Photo Information

Marines with Military Police Company, Combat Logistics Regiment 27, await their signal to begin the tug-of-war during a field meet hosted by the regiment at the Goettge Memorial Field House aboard Camp Lejeune, N.C., June 23. Six companies and two battalions participated in the meet. (U.S. Marine Corps photo by Sgt. Justin J. Shemanski)

Photo by Sgt. Justin J. Shemanski

Competitive spirit alive at CLR-27 field meet

23 Jun 2011 | Sgt. Justin J. Shemanski 2nd Marine Logistics Group

As war cries pierced the thick, muggy Carolina air, six companies and two battalions of warriors were pitted against each other during Combat Logistic Regiment 27’s field meet at the Goettge Memorial Field House aboard Camp Lejeune, June 23.

A smoky haze, courtesy of recent wild fires in the area, served as a dynamic backdrop during the competition, but it was the Marines and sailors who brought the action to the forefront. No one came to lose and the competitive spirit was omnipresent.

The meet included of five events, comprised of staples like the tug-of-war and kettle bell throw, but one event in particular really captured the essence of the regimental commander, Col. Gary F. Keim.

No stranger to high intensity workouts and tactical training, Keim implemented the “2-4-6 Relay” into the mix. To complete the event, participants were required to run 200, 400 and 600 meters in sequence around the track, three times, noted Keim.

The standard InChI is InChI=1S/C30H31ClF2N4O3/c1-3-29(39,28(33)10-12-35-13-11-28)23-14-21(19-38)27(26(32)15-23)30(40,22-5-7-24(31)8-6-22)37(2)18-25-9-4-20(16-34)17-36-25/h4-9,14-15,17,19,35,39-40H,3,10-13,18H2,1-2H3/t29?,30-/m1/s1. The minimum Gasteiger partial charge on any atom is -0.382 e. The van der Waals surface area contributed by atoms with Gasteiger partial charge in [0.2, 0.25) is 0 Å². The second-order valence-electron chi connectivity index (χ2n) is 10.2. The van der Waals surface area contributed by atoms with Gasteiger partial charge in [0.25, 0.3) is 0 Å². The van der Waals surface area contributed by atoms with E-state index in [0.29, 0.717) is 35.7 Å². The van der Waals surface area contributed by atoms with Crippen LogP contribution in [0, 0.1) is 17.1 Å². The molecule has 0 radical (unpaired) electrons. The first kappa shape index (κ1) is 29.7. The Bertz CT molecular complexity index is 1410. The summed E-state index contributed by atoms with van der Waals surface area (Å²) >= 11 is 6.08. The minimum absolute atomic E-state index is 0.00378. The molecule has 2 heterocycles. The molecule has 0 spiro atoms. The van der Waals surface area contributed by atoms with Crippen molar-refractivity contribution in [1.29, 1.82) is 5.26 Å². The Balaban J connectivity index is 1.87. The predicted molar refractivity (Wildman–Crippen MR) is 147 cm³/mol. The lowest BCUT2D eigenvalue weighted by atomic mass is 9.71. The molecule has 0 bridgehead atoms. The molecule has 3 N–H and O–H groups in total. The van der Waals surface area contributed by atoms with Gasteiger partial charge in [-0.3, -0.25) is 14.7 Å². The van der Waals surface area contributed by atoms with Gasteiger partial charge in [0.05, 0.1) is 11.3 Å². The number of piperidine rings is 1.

“It’s a real soul crusher,” he said with a grin.

Later in the morning, Sgt. Terrell L. Greene, a food service specialist with Food Service Company, tested his resolve in the kettle bell throw competition. New to the unit as of last February, Greene noted that in his opinion, events like field meets have a slight benefit over other unit functions such as family days or holiday-themed parties.

“Field meets really build that camaraderie and team work capability,” explained Greene. “When you deploy, you really know the Marine to your left and right, and not just those within your section.”

Building these types of close bonds is exactly what Keim and his staff had intended to do by hosting such an event. Nothing builds these types of bonds better than good competition and even better company.

“It gives the Marines and sailors the chance to meet other Marines and sailors; all while letting off some steam,” said Keim.